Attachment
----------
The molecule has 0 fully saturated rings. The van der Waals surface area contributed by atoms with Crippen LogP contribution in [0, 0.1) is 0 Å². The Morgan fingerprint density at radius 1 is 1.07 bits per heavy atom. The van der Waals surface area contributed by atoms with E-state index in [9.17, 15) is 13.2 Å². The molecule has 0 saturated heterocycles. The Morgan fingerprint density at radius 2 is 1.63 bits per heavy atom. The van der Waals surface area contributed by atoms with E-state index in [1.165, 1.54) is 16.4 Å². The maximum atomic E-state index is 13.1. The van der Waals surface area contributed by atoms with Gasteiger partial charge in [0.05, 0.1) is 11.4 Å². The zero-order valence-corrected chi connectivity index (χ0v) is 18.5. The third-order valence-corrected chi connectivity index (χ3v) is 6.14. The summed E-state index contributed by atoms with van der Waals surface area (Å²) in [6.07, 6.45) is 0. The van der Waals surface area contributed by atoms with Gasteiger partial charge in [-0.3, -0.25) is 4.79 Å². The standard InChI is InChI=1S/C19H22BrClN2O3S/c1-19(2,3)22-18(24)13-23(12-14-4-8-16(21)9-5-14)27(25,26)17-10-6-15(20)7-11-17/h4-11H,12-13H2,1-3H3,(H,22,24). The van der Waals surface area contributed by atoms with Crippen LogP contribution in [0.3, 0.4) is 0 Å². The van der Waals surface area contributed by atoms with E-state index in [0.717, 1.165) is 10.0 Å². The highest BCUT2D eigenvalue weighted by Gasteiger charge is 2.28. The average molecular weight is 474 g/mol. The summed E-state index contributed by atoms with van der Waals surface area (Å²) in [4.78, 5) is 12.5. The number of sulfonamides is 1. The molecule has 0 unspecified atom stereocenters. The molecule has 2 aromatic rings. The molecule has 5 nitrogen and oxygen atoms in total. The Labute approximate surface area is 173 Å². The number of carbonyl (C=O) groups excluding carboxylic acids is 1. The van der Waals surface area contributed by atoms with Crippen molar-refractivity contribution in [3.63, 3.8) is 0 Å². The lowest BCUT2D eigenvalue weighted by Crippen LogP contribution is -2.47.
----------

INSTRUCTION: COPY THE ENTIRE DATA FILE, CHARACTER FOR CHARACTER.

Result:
The molecule has 0 fully saturated rings. The van der Waals surface area contributed by atoms with Crippen LogP contribution in [0, 0.1) is 0 Å². The Morgan fingerprint density at radius 1 is 1.07 bits per heavy atom. The van der Waals surface area contributed by atoms with E-state index in [9.17, 15) is 13.2 Å². The molecule has 0 saturated heterocycles. The Morgan fingerprint density at radius 2 is 1.63 bits per heavy atom. The van der Waals surface area contributed by atoms with E-state index in [1.165, 1.54) is 16.4 Å². The maximum atomic E-state index is 13.1. The van der Waals surface area contributed by atoms with Gasteiger partial charge in [0.05, 0.1) is 11.4 Å². The zero-order valence-corrected chi connectivity index (χ0v) is 18.5. The third-order valence-corrected chi connectivity index (χ3v) is 6.14. The summed E-state index contributed by atoms with van der Waals surface area (Å²) in [6.07, 6.45) is 0. The van der Waals surface area contributed by atoms with Gasteiger partial charge in [-0.3, -0.25) is 4.79 Å². The standard InChI is InChI=1S/C19H22BrClN2O3S/c1-19(2,3)22-18(24)13-23(12-14-4-8-16(21)9-5-14)27(25,26)17-10-6-15(20)7-11-17/h4-11H,12-13H2,1-3H3,(H,22,24). The van der Waals surface area contributed by atoms with Crippen LogP contribution in [0.3, 0.4) is 0 Å². The van der Waals surface area contributed by atoms with E-state index in [0.717, 1.165) is 10.0 Å². The highest BCUT2D eigenvalue weighted by Gasteiger charge is 2.28. The average molecular weight is 474 g/mol. The summed E-state index contributed by atoms with van der Waals surface area (Å²) in [4.78, 5) is 12.5. The number of sulfonamides is 1. The molecule has 0 unspecified atom stereocenters. The molecule has 2 aromatic rings. The molecule has 5 nitrogen and oxygen atoms in total. The Labute approximate surface area is 173 Å². The number of carbonyl (C=O) groups excluding carboxylic acids is 1. The van der Waals surface area contributed by atoms with Crippen molar-refractivity contribution in [3.63, 3.8) is 0 Å². The lowest BCUT2D eigenvalue weighted by Crippen LogP contribution is -2.47.